5. 5

    Wide Sargasso Sea repeatedly represents altered states of consciousness, including daydreams, memories, fainting, fits of rage or madness, moments of awakening, drunkenness, sexual ecstasy, and nightmares. What happens in these other states and what do they add to the narrative? Choose one such scene of altered consciousness and provide a close-reading of the details it offers, paying particular attention to voice and point-of-view. (One example that stands out is Rochester's enraged confrontation of Christophine late in Part II. If you select this option, be sure to pay attention to the function of the parenthetical asides. You may want to look at this scene even if you decide to write about another moment of altered consciousness in the text.)

  6. 6

    "Names are important," Antoinette says at one point in the text, but she does not elaborate on what she means. How do you understand the importance of naming in Wide Sargasso Sea? Keep in mind that almost every major character is referred to by several different monikers (Antoinette/Bertha/Antoinetta/Marionetta; Christophine/Josephine/Pheena; Daniel Boyd/Esau), but the character of Mr. Rochester from Charlotte Brontë's Jane Eyre remains nameless throughout the entire work. What do you make of this fact?

  7. 7

    The narrative structure of Wide Sargasso Sea is much more complicated than that of, say, Jane Eyre, in which a single narrator recalls events of the past in a linear and chronological fashion. Jean Rhys's novella relies upon a variety of alternative narrative techniques to advance the plot, including letters and book excerpts, overheard conversations and gossip, and perhaps most importantly, multiple points-of-view. In a well-planned essay, analyze how these devices serve to underscore the work's "ambiguous and mutually incompatible interpretive possibilities."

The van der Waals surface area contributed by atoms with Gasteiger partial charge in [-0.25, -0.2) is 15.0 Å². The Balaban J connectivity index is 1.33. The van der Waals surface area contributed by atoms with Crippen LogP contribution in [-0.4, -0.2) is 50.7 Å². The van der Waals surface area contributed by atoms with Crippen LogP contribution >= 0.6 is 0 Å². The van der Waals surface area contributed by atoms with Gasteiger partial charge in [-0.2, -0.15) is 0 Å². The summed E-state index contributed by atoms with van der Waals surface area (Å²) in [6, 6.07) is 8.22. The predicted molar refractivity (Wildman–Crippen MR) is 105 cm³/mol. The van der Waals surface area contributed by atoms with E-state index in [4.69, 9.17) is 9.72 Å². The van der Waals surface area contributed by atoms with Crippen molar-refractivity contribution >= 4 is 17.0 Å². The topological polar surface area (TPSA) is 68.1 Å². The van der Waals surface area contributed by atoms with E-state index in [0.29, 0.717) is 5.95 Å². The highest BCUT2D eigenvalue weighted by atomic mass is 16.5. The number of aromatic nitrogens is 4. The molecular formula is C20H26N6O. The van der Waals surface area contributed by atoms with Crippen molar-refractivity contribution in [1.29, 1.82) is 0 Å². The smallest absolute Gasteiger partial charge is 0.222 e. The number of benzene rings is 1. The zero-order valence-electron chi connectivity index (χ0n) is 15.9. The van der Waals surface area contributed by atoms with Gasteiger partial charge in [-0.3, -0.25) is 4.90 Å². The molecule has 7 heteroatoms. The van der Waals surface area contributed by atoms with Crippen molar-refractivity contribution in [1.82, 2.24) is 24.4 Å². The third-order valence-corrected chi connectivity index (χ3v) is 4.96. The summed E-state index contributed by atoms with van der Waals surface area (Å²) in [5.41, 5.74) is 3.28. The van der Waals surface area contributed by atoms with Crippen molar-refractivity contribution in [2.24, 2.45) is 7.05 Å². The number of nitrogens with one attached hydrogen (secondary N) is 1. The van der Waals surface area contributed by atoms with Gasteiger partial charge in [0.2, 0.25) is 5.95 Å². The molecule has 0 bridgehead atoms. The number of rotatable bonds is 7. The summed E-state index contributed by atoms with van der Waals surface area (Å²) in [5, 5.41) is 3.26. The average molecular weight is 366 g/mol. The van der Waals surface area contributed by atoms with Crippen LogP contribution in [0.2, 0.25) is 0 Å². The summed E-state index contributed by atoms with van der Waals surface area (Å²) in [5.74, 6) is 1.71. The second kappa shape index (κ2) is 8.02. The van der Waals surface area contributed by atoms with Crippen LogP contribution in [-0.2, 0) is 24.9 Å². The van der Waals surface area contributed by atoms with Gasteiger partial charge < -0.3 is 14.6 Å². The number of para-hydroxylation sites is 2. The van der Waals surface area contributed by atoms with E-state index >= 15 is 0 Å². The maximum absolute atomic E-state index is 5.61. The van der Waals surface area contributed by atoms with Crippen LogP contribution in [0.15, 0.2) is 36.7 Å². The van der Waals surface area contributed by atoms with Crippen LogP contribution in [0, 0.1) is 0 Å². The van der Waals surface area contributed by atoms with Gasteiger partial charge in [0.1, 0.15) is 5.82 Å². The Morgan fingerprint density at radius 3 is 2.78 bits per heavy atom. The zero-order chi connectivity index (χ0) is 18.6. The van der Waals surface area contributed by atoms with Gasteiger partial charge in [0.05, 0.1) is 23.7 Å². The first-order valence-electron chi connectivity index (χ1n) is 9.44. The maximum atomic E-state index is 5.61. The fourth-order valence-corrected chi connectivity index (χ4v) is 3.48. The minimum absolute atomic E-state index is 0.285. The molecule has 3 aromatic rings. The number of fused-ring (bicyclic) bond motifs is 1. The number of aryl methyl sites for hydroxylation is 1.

8. 8

    Feminist readings of Wide Sargasso Sea typically see the work as an indictment of Victorian patriarchy, insisting that Rhys portrayed Rochester as a cruel and exploitative tyrant. Do you agree with this view? Rhys actually grants Rochester more pages of narration than anyone else; does his account of his marriage complicate the feminist reading of the text or reinforce it?

  9. 9

    Trace the motif of fire throughout Wide Sargasso Sea, examining its role at three or more different points in the text. Be sure to craft a strong thesis statement and use examples to support your argument about how fire functions as a recurring element of the novella.

  10. 10

    Setting is of undeniable importance to Wide Sargasso Sea. Is there a discernible relationship between psychology and landscape in the text; that is, do aspects of the external world seem to correlate somehow with characters' internal states? As you prepare your response, you might consider what happens when characters are removed from the surroundings to which they are accustomed; for example, when Rochester visits the West Indies, or when Antoinette goes to England. Your answer should involve close-reading of both scenic and psychic detail.